phosphate buffer pH 6.8 for 1 hour maintaining the temperature at 37 ± 2°C.
7.5 Thickness [14]
         The thickness of the tablet was measured by using vernier calipers.
7.6 Drug content studies [14]
          Ten tablets were weighed individually and powdered; an amount equivalent to 5 mg of drug was taken
and 50 ml of 95% ethanol was added and was shaken for 30 minutes. Sufficient ethanol (95%) was added to
produce 100 ml. It was centrifuged and suitable volume of the supernatant liquid equivalent to 0.5 mg of drug
was pipette out and diluted to 50ml with 95% ethanol. The solution was filtered (through 0.45 μm). Drug
content was measured at 236 nm using UV/Visible single beam spectrophotometer.
7.7 In vitro drug release studies [14]
7.7.1 In gastric and intestinal pH
         In vitro drug release study of enteric coated tablets was carried out by using USP XXIV six station
dissolution rate test apparatus with paddle stirrer. The dissolution rate was studied in 900 ml of 0.1 N HCl (pH
1.2) maintained at a temperature of 37±1ºC with a speed of 50 rpm for first two hours followed by phosphate
buffer (pH 7.4) for further four hours. Samples of 5 ml were withdrawn after every hour, filtered (through 0.45
μm) and replaced with 5ml of fresh dissolution medium. The samples were suitably diluted if necessary and
estimated spectrophotometrically at 236 nm by using UV/Visible single beam spectrophotometer and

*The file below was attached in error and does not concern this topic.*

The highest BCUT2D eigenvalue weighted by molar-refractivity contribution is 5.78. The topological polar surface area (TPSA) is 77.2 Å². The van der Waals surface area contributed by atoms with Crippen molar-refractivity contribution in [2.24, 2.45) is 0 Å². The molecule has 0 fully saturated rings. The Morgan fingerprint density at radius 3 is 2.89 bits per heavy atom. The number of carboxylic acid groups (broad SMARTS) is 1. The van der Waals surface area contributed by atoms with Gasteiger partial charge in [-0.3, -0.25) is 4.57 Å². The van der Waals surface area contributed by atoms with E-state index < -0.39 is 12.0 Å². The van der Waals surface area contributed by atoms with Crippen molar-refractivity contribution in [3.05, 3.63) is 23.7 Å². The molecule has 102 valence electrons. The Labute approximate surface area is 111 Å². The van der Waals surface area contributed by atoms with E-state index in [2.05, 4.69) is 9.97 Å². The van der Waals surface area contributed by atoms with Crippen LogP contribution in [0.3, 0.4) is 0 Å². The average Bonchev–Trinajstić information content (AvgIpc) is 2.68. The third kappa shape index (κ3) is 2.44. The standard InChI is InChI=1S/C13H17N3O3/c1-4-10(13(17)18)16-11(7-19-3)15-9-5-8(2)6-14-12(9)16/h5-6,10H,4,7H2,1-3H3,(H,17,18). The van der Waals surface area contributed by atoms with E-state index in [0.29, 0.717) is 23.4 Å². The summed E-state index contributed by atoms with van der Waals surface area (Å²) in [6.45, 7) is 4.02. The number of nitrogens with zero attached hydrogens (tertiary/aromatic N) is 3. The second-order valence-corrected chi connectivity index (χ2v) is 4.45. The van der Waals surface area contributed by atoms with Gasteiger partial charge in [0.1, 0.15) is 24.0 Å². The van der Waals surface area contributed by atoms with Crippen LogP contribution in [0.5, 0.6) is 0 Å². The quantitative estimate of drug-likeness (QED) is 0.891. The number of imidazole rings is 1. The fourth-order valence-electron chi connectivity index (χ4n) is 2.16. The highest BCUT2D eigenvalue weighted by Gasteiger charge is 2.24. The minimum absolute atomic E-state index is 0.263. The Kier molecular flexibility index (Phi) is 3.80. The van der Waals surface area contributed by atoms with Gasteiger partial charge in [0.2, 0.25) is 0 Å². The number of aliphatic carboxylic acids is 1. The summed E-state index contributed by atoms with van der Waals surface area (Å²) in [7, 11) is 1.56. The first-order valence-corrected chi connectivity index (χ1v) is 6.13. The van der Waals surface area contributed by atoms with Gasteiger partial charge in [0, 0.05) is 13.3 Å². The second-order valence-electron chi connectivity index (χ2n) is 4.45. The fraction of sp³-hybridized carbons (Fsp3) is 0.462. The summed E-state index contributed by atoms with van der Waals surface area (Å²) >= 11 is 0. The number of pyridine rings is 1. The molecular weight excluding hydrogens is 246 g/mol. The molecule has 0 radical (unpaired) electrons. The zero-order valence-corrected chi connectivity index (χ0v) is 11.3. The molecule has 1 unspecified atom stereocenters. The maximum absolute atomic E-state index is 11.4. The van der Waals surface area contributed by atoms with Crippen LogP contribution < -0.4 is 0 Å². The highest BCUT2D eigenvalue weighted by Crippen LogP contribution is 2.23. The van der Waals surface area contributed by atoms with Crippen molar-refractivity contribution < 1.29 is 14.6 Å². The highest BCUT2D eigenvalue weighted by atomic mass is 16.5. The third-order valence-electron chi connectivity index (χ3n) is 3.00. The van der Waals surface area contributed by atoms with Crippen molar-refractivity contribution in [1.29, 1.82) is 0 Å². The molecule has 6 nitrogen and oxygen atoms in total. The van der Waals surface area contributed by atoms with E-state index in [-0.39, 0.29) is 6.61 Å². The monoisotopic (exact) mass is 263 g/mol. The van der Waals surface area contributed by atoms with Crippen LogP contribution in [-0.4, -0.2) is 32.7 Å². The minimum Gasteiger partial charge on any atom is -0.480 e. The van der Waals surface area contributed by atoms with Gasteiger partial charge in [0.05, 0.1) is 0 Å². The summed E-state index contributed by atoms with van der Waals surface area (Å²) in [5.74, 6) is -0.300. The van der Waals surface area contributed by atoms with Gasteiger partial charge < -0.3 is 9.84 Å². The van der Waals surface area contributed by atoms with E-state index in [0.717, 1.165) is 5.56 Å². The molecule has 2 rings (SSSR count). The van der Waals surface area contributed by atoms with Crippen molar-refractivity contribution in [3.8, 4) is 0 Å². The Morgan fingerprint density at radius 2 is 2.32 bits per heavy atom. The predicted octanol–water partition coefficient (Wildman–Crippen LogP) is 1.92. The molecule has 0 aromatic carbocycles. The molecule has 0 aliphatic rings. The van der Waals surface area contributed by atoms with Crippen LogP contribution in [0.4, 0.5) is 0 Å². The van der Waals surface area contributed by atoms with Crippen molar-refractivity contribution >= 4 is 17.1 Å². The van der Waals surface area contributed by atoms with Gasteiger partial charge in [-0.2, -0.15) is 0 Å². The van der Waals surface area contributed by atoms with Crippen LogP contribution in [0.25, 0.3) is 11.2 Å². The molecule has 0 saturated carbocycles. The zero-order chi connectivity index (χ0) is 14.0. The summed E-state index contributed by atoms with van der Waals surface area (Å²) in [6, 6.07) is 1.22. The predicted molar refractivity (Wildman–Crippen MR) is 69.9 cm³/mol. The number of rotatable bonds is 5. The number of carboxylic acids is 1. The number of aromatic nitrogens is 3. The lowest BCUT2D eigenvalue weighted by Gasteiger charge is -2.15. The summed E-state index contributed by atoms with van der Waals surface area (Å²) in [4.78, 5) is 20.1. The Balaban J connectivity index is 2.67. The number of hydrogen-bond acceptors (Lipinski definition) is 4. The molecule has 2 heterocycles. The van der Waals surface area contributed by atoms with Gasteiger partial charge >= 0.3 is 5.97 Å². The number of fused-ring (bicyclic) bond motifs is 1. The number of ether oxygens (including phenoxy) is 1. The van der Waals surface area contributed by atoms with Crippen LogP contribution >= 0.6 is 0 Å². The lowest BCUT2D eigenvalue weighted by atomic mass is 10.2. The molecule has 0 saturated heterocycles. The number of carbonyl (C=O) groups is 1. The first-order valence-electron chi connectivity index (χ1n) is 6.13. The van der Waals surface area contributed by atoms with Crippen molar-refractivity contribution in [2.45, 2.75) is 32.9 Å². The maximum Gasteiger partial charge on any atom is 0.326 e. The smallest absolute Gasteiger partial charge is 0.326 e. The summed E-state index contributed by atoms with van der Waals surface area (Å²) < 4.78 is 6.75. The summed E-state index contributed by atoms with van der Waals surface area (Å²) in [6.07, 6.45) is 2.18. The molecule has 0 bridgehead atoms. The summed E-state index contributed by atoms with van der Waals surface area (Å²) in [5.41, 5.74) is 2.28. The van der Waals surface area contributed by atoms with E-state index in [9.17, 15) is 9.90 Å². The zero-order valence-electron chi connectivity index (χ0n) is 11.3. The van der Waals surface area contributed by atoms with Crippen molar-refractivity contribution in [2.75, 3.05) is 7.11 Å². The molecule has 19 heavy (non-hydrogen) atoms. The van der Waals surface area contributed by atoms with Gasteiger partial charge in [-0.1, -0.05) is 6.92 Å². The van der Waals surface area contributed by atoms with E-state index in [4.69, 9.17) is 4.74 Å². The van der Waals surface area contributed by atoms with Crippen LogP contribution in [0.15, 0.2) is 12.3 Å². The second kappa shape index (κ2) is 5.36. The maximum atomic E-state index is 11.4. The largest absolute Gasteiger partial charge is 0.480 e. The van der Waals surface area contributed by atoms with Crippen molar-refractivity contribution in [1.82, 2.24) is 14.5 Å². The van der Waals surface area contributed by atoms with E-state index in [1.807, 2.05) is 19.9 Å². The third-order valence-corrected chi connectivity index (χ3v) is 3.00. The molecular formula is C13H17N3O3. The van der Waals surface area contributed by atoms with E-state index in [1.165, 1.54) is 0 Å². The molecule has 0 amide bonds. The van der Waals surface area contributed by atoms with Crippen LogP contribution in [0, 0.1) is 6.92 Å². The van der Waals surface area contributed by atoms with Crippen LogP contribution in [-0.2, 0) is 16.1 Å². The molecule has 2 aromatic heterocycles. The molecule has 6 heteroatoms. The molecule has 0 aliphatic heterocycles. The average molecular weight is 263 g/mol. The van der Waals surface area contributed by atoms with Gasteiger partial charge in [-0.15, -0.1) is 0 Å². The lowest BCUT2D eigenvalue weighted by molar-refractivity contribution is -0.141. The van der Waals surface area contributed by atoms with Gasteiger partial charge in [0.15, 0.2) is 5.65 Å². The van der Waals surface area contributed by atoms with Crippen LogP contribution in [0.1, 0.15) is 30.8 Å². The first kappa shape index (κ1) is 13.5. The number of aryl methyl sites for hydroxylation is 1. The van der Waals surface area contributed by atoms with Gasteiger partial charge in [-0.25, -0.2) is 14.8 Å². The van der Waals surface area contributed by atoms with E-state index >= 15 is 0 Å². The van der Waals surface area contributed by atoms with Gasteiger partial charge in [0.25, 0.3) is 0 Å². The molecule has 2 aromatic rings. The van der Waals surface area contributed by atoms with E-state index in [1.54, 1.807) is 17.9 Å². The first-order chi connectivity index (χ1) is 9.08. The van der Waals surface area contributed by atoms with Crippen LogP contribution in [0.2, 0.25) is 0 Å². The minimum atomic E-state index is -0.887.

cumulative percentage drug release was calculated.

                                           VIII.    CONCLUSION
         From the above review, we can conclude that tablets are made enteric-coated for avoiding the first pass
metabolism, gastric irritation and degradation and to direct the drug to the target intestines. Enteric coated
tablets could be used to treat Streptococcal infections of the throat (strep throat) and the skin and can also be
used in treating lung infections (pneumonias) caused by Streptococcal pneumoniae, Mycoplasma pneumoniae
and Legionella pneumophila (Legionnaires disease). The choice of the polymer and the thickness of the coated
layer are critical to control the pH solubility profile of the enteric coated dosage form. Drugs which are having
low oral bioavailability (<50%), short biological half life (about 3 hrs.) and an adequate protein binding that are
preferred while formulating enteric coated dosage form. This dosage form is preferred as it is very convenient
and easy to formulate, cost-effective and does not require high cost equipments. For that reason, this dosage
form has been gaining so much attention nowadays.


                                                        10
                                                                A review on recent advances of enteric coating

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[3].    Aulton M. Pharmaceutics: The Science of Dosage Form Design. International Student Edition: 304-321, 347-668.
[4].    Vyas S, Khar R. Controlled Drug Delivery Concepts and Advances; First Edition: 219-256.
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[6].    Remington J. Remington: The Science and Practice of Pharmacy; 2(19): 1615-1641.
[7].    American Pharmaceutical Reviews 2001; 4(3): 28-35.
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[11].   Vachhani Savan R, Patel Jatin J, Patel Dipen, Prajapati ST and Patel CN, J. Chem. Pharm. Res., 2(2), 2010, 57-64.
[12].   Gazzaniga A, Iamartino P, Maffino G and Sangalli ME, Oral delayed release system for colonic specific drug
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[14].   D. Raju, J. Padmavathy, V. Sai Saraswathi, D. Saravanan and I. Aparna Lakshmi, Formulation and development of